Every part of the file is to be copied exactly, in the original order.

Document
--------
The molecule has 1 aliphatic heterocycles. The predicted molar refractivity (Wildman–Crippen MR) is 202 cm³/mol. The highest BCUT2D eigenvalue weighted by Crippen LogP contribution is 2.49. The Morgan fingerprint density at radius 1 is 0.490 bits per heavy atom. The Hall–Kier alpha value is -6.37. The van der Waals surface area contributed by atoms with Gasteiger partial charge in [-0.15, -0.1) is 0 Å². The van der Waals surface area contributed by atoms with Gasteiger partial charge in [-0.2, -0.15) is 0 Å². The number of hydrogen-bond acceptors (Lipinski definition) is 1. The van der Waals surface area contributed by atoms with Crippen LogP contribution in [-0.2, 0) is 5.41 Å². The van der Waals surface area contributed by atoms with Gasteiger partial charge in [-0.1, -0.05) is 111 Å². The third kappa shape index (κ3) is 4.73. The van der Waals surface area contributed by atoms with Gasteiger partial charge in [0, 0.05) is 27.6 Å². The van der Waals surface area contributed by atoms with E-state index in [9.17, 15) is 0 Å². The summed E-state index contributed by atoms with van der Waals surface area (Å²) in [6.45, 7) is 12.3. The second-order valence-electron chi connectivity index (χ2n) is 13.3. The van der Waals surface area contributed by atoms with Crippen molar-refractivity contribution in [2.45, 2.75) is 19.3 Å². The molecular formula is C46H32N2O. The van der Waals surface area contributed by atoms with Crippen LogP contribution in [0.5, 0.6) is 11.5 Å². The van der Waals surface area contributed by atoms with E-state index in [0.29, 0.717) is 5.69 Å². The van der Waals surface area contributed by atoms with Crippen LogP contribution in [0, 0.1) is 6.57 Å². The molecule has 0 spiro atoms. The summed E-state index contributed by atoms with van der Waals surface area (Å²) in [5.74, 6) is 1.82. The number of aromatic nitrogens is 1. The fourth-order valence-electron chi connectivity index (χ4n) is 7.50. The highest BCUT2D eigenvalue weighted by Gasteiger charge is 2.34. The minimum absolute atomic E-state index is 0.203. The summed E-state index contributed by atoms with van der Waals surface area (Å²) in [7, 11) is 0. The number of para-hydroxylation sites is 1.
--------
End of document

The molecule has 1 aliphatic heterocycles. The predicted molar refractivity (Wildman–Crippen MR) is 202 cm³/mol. The highest BCUT2D eigenvalue weighted by Crippen LogP contribution is 2.49. The Morgan fingerprint density at radius 1 is 0.490 bits per heavy atom. The Hall–Kier alpha value is -6.37. The van der Waals surface area contributed by atoms with Gasteiger partial charge in [-0.15, -0.1) is 0 Å². The van der Waals surface area contributed by atoms with Gasteiger partial charge in [-0.2, -0.15) is 0 Å². The number of hydrogen-bond acceptors (Lipinski definition) is 1. The van der Waals surface area contributed by atoms with Crippen LogP contribution in [-0.2, 0) is 5.41 Å². The van der Waals surface area contributed by atoms with Gasteiger partial charge in [-0.1, -0.05) is 111 Å². The third kappa shape index (κ3) is 4.73. The van der Waals surface area contributed by atoms with Gasteiger partial charge in [0, 0.05) is 27.6 Å². The van der Waals surface area contributed by atoms with E-state index in [9.17, 15) is 0 Å². The summed E-state index contributed by atoms with van der Waals surface area (Å²) in [6.45, 7) is 12.3. The second-order valence-electron chi connectivity index (χ2n) is 13.3. The van der Waals surface area contributed by atoms with Crippen molar-refractivity contribution in [2.45, 2.75) is 19.3 Å². The molecular formula is C46H32N2O. The van der Waals surface area contributed by atoms with Crippen LogP contribution in [0.5, 0.6) is 11.5 Å². The van der Waals surface area contributed by atoms with E-state index in [0.29, 0.717) is 5.69 Å². The van der Waals surface area contributed by atoms with Crippen LogP contribution in [0, 0.1) is 6.57 Å². The molecule has 0 spiro atoms. The summed E-state index contributed by atoms with van der Waals surface area (Å²) in [5.74, 6) is 1.82. The number of aromatic nitrogens is 1. The fourth-order valence-electron chi connectivity index (χ4n) is 7.50. The highest BCUT2D eigenvalue weighted by Gasteiger charge is 2.34. The minimum absolute atomic E-state index is 0.203. The summed E-state index contributed by atoms with van der Waals surface area (Å²) in [7, 11) is 0. The number of para-hydroxylation sites is 1.